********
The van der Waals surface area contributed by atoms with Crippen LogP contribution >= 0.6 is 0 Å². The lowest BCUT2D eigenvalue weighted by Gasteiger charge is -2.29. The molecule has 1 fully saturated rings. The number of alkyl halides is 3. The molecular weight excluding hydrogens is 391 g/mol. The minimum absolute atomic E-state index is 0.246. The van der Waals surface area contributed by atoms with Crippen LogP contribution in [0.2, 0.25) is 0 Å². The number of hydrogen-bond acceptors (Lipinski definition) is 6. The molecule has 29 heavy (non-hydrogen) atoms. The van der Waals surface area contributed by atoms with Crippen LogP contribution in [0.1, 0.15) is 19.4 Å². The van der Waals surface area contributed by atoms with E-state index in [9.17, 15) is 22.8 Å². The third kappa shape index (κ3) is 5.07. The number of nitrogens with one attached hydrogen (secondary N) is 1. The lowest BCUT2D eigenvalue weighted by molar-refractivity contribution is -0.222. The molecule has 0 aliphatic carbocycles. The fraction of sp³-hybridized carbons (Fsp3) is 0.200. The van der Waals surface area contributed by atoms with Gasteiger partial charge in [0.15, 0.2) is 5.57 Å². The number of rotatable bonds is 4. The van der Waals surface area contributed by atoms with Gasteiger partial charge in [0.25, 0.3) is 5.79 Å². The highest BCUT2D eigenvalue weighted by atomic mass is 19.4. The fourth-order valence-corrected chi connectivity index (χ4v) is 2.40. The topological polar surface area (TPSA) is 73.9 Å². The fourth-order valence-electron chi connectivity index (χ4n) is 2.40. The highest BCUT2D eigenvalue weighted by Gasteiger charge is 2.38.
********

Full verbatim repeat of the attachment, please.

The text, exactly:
The van der Waals surface area contributed by atoms with Crippen LogP contribution >= 0.6 is 0 Å². The lowest BCUT2D eigenvalue weighted by Gasteiger charge is -2.29. The molecule has 1 fully saturated rings. The number of alkyl halides is 3. The molecular weight excluding hydrogens is 391 g/mol. The minimum absolute atomic E-state index is 0.246. The van der Waals surface area contributed by atoms with Crippen LogP contribution in [0.2, 0.25) is 0 Å². The number of hydrogen-bond acceptors (Lipinski definition) is 6. The molecule has 29 heavy (non-hydrogen) atoms. The van der Waals surface area contributed by atoms with Crippen LogP contribution in [0.1, 0.15) is 19.4 Å². The van der Waals surface area contributed by atoms with E-state index in [9.17, 15) is 22.8 Å². The third kappa shape index (κ3) is 5.07. The number of nitrogens with one attached hydrogen (secondary N) is 1. The lowest BCUT2D eigenvalue weighted by molar-refractivity contribution is -0.222. The molecule has 0 aliphatic carbocycles. The fraction of sp³-hybridized carbons (Fsp3) is 0.200. The van der Waals surface area contributed by atoms with Gasteiger partial charge in [0.15, 0.2) is 5.57 Å². The number of rotatable bonds is 4. The van der Waals surface area contributed by atoms with Gasteiger partial charge in [0.25, 0.3) is 5.79 Å². The highest BCUT2D eigenvalue weighted by atomic mass is 19.4. The fourth-order valence-corrected chi connectivity index (χ4v) is 2.40. The topological polar surface area (TPSA) is 73.9 Å². The fourth-order valence-electron chi connectivity index (χ4n) is 2.40. The highest BCUT2D eigenvalue weighted by Gasteiger charge is 2.38.